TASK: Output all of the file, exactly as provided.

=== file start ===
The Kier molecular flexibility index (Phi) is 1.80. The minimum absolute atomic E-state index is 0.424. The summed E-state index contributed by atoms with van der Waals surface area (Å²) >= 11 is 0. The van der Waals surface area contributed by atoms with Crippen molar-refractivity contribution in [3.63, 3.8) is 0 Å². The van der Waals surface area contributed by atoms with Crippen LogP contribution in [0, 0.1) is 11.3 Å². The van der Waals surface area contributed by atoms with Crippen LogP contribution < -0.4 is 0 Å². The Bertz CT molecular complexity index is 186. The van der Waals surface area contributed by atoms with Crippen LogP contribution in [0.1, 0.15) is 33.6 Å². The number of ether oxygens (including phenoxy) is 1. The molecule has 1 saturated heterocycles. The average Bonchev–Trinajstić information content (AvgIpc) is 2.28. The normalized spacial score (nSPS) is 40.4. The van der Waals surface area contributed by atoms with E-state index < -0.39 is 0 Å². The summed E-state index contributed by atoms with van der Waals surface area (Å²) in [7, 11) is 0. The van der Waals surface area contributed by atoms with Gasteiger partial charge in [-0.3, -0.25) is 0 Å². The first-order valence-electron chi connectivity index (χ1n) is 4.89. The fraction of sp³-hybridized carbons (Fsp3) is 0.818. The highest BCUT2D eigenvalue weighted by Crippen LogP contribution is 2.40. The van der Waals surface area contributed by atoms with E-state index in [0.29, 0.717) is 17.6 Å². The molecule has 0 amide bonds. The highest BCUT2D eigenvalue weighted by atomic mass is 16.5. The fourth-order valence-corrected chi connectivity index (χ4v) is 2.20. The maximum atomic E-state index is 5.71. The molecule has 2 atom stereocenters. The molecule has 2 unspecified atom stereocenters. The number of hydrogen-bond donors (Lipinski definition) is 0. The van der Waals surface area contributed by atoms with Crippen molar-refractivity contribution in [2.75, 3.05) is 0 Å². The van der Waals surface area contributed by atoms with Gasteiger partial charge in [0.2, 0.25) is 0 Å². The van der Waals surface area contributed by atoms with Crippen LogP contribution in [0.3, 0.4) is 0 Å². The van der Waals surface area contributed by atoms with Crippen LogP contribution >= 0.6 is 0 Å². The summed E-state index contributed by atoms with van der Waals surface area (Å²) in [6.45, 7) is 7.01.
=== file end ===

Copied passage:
The Kier molecular flexibility index (Phi) is 1.80. The minimum absolute atomic E-state index is 0.424. The summed E-state index contributed by atoms with van der Waals surface area (Å²) >= 11 is 0. The van der Waals surface area contributed by atoms with Crippen molar-refractivity contribution in [3.63, 3.8) is 0 Å². The van der Waals surface area contributed by atoms with Crippen LogP contribution in [0, 0.1) is 11.3 Å². The van der Waals surface area contributed by atoms with Crippen LogP contribution < -0.4 is 0 Å². The Bertz CT molecular complexity index is 186. The van der Waals surface area contributed by atoms with Crippen LogP contribution in [0.1, 0.15) is 33.6 Å². The number of ether oxygens (including phenoxy) is 1. The molecule has 1 saturated heterocycles. The average Bonchev–Trinajstić information content (AvgIpc) is 2.28. The normalized spacial score (nSPS) is 40.4. The van der Waals surface area contributed by atoms with E-state index < -0.39 is 0 Å². The summed E-state index contributed by atoms with van der Waals surface area (Å²) in [7, 11) is 0. The van der Waals surface area contributed by atoms with Gasteiger partial charge in [-0.3, -0.25) is 0 Å². The first-order valence-electron chi connectivity index (χ1n) is 4.89. The fraction of sp³-hybridized carbons (Fsp3) is 0.818. The highest BCUT2D eigenvalue weighted by Crippen LogP contribution is 2.40. The van der Waals surface area contributed by atoms with E-state index in [0.29, 0.717) is 17.6 Å². The molecule has 0 amide bonds. The highest BCUT2D eigenvalue weighted by atomic mass is 16.5. The fourth-order valence-corrected chi connectivity index (χ4v) is 2.20. The maximum atomic E-state index is 5.71. The molecule has 2 atom stereocenters. The molecule has 2 unspecified atom stereocenters. The number of hydrogen-bond donors (Lipinski definition) is 0. The van der Waals surface area contributed by atoms with Crippen molar-refractivity contribution in [2.75, 3.05) is 0 Å². The van der Waals surface area contributed by atoms with Gasteiger partial charge in [0.2, 0.25) is 0 Å². The van der Waals surface area contributed by atoms with Crippen LogP contribution in [0.3, 0.4) is 0 Å². The van der Waals surface area contributed by atoms with Crippen LogP contribution >= 0.6 is 0 Å². The summed E-state index contributed by atoms with van der Waals surface area (Å²) in [6.45, 7) is 7.01.